With my husband gone the care of my three children was solely mine. Every diaper to be changed, baby to be fed, and toddler to comfort rested squarely on my shoulders, and I was keenly aware of it.
Fear. Exhaustion. Worry. Anxiety. These emotions are very typical for a new mom. I’ve talked to many mothers out there and most would agree that these feelings are all part of infancy, along with unadulterated joy, ridiculous amounts of love, and elation.
During those first few weeks of my twins being home fear would grab me at night and refuse to relent. Fear of my babies dying while I slept. This particular fear is a common one. Many women have confessed to feeling this way. You may have experienced it yourself. I also endured this fear with my first daughter. Perhaps it was the fact that I was the sole caretaker, or that my twins were still so tiny, or the stress of a deployment in general. For whatever reason this fear became amplified.
I couldn’t sleep. I wanted to, desperately, but couldn’t. My brain wouldn’t stop tormenting me. Even through the fog of exhaustion I could come up with several ways my children might not survive til morning. I would be up and down several times in the night checking and rechecking my babies. Each time they were completely safe, but I wouldn’t believe it. My body couldn’t rest nor could my mind. You can imagine the toll this takes on a new mother. If, by some miracle, I did finally fall asleep one of the babies would wake. It was a vicious, horrible cycle.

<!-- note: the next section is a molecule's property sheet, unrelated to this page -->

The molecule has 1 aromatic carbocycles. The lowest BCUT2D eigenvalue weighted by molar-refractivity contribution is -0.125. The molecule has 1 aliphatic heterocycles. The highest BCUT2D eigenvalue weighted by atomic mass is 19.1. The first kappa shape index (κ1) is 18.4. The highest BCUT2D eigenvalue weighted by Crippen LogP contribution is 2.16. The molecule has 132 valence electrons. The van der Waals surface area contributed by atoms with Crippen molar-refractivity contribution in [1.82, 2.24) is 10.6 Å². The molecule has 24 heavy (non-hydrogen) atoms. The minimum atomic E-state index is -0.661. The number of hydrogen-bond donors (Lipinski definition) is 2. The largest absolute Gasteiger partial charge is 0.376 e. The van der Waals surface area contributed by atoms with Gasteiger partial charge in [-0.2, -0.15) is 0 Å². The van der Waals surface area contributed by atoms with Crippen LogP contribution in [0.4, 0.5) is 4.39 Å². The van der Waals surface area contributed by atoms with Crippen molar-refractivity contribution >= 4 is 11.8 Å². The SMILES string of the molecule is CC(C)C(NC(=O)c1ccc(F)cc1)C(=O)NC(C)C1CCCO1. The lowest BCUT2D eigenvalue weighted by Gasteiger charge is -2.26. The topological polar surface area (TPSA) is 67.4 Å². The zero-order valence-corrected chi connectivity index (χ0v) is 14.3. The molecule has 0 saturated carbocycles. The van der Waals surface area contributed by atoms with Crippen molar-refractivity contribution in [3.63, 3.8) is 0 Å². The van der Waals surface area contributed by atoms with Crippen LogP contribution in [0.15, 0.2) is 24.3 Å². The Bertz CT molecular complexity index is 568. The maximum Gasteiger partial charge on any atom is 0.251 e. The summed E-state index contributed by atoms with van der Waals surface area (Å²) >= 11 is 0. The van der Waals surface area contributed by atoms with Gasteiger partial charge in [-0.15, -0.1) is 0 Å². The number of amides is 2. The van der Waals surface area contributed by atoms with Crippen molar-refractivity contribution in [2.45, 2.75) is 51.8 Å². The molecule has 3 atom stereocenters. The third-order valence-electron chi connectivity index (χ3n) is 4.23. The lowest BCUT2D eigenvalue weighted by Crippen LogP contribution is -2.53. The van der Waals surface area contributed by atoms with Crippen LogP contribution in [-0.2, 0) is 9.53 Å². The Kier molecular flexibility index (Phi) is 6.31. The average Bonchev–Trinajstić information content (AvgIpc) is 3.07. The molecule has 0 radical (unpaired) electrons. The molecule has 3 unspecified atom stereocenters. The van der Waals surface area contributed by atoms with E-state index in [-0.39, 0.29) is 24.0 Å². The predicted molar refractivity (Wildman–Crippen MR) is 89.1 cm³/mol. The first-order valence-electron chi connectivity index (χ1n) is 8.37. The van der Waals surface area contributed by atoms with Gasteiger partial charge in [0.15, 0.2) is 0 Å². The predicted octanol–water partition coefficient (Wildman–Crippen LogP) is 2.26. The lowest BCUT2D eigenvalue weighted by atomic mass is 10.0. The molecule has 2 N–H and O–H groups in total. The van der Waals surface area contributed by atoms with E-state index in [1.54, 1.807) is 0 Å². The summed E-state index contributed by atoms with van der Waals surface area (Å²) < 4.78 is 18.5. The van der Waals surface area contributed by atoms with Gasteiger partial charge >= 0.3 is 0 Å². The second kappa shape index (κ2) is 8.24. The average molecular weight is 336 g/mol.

I didn’t want to tell anyone what was going on. It felt absolutely ridiculous. Here I was, welcomed back into my childhood home with open arms, with several younger siblings helping me daily, and I couldn’t get my act together. Not at night anyway. I wasn’t afraid to tell. I was embarrassed at the level my fear and anxiety had gotten to.
Several weeks of this mental torment continued until one morning my father entered the kitchen.
The end of a particularly bad night found me crying into a bowl of cereal. My father, with his tan briefcase in hand, was on his way out the door to work. He spotted me at the kitchen counter and sat down next to me. As any dutiful and loving father would do, he asked me what was wrong. With tear streaked eyes and an exhausted soul I told my dad everything. I layed out all of my fears and unloaded all of my worry. He hugged me tight for a moment then let me go. He turned to me and gave me this counsel that I’ll never forget.